• There is no limit to how many objects/references one could add to a batch before committing/creating it. However a too large batch can lead to a TimeOut error, which means that Weaviate could not process and create all the objects from the batch in the specified time (the timeout configuration can be set like this or this). Note that setting a timeout configuration higher that 60s would require some changes to the docker-compose.yml/helm chart file.
  • The batch class in the Python Client can be used in three ways:
    • Case 1: Everything should be done by the user, i.e. the user should add the objects/object-references and create them whenever the user wants. To create one of the data type use these methods of this class: create_objects, create_references and flush. This case has the Batch instance's batch_size set to None (see docs for the configure or __call__ method). Can be used in a context manager, see below.
    • Case 2: Batch auto-creates when full. This can be achieved by setting the Batch instance's batch_size set to a positive integer (see docs for the configure or __call__ method). The batch_size in this case corresponds to the sum of added objects and references. This case does not require the user to create the batch/s, but it can be done. Also to create non-full batches (last batches) that do not meet the requirement to be auto-created use the flush method. Can be used in a context manager, see below.
    • Case 3: Similar to Case II but uses dynamic batching, i.e. auto-creates either objects or references when one of them reached the recommended_num_objects or recommended_num_references respectively. See docs for the configure or __call__ method for how to enable it.
    • Context-manager support: Can be use with the with statement. When it exists the context-manager it calls the flush method for you. Can be combined with configure or __call__ method, in order to set it to the desired Case.

Error Handling

Creating objects in Batch is faster then creating each object/reference individually but it comes at the cost of skipping some validation steps. Skipping some validation steps at object/reference level can result in some objects that failed to create or some references that could not be added. In this case the Batch does not fail but individual objects/references might and we can make sure that everything was imported/created without errors by checking the returned value of the batch.create_objects() and batch.create_references(). Here are examples how to catch and handle errors on individual Batch objects/references.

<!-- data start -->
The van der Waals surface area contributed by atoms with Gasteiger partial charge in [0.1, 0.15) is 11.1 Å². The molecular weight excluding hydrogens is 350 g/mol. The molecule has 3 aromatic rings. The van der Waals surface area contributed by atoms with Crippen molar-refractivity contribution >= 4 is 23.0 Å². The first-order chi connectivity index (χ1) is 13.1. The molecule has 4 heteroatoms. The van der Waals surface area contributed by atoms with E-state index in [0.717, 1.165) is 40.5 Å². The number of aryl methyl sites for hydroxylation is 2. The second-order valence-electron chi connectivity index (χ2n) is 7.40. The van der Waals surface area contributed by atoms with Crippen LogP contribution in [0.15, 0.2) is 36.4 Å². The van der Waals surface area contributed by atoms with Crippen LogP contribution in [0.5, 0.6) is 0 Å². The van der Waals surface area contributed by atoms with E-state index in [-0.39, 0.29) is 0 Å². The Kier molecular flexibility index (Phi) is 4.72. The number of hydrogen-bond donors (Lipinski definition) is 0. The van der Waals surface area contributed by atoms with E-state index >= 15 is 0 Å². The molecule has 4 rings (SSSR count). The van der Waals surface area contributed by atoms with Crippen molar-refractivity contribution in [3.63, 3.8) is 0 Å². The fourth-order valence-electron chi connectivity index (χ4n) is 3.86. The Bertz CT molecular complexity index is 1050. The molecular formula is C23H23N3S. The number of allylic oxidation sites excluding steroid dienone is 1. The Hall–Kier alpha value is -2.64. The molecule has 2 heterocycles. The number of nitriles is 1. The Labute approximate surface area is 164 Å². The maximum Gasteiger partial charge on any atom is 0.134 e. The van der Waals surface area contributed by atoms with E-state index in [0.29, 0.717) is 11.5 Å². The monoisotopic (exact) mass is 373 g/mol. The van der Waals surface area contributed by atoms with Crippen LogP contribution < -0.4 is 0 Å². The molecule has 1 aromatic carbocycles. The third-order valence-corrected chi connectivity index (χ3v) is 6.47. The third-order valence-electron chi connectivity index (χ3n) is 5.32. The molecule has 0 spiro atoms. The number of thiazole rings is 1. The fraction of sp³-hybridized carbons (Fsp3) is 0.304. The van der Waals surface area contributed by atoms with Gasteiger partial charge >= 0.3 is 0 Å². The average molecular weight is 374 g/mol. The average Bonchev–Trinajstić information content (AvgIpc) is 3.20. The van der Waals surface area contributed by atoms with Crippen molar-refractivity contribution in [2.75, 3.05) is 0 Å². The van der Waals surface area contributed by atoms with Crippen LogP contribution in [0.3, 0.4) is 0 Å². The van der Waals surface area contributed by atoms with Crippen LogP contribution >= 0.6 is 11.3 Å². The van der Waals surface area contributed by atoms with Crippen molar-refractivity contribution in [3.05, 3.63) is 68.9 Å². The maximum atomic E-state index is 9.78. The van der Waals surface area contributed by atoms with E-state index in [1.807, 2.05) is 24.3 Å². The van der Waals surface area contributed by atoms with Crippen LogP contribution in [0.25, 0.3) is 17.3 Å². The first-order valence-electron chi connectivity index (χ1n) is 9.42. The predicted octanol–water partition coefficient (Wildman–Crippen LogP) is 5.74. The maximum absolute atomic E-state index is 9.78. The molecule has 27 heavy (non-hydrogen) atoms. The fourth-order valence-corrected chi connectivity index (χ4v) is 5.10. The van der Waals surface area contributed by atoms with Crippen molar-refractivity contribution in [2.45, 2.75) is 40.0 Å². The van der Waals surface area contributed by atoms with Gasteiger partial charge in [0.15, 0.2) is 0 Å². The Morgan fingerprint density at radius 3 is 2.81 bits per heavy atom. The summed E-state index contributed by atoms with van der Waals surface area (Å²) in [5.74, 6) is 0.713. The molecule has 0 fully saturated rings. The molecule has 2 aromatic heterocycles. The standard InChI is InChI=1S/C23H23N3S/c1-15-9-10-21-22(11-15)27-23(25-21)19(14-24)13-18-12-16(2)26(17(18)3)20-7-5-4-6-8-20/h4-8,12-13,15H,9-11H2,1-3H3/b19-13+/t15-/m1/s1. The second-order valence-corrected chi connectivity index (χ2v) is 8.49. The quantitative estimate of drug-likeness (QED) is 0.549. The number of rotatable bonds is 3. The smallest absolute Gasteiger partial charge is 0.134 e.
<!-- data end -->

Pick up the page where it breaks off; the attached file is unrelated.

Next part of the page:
Lets define a function that checks for such errors and prints them:

def check_batch_result(results: dict):
"""
Check batch results for errors.

Parameters
----------
results : dict
The Weaviate batch creation return value.
"""

if results is not None:
for result in results:
if "result" in result and "errors" in result["result"]:
if "error" in result["result"]["errors"]:
print(result["result"])

Now we can use this function to print the error messages at item (object/reference) level. Lets look how we can do it using Auto-/Dynamic-batching where we never implicitly call the create methods:

client.batch(
batch_size=100,
dynamic=True,
creation_time=5,
timeout_retries=3,
connection_error_retries=3,
callback=check_batch_result,
)

# done, easy as that

For Manual-batching we can call the function on the returned value:

# on objects
result = client.batch.create_object()
check_batch_result(result)

# on references
result = client.batch.create_references()
check_batch_result(result)

Design

GraphQL query builder pattern

For complex GraphQL queries (e.g. with filters), the client uses a builder pattern to form the queries. An example is the following query with multiple filters:

import weaviate
client = weaviate.Client("http://localhost:8080")

where_filter = {
"path": ["wordCount"],
"operator": "GreaterThan",
"valueInt": 1000
}

near_text_filter = {
"concepts": ["fashion"],
"certainty": 0.7,
"moveAwayFrom": {
"concepts": ["finance"],
"force": 0.45
},
"moveTo": {
"concepts": ["haute couture"],
"force": 0.85
}
}

query_result = client.query\
.get("Article", ["title"])\
.with_where(where_filter)\
.with_near_text(near_text_filter)\
.with_limit(50)\
.do()

print(query_result)

Note that you need to use the .do() method to execute the query.

Change logs

Check the change logs on GitHub or readthedocs for updates on the latest Python client changes.

More Resources

If you can't find the answer to your question here, please look at the:

  1. Frequently Asked Questions. Or,
  2. Knowledge base of old issues. Or,
  3. For questions: Stackoverflow. Or,
  4. For issues: Github. Or,
  5. Ask your question in the Slack channel: Slack.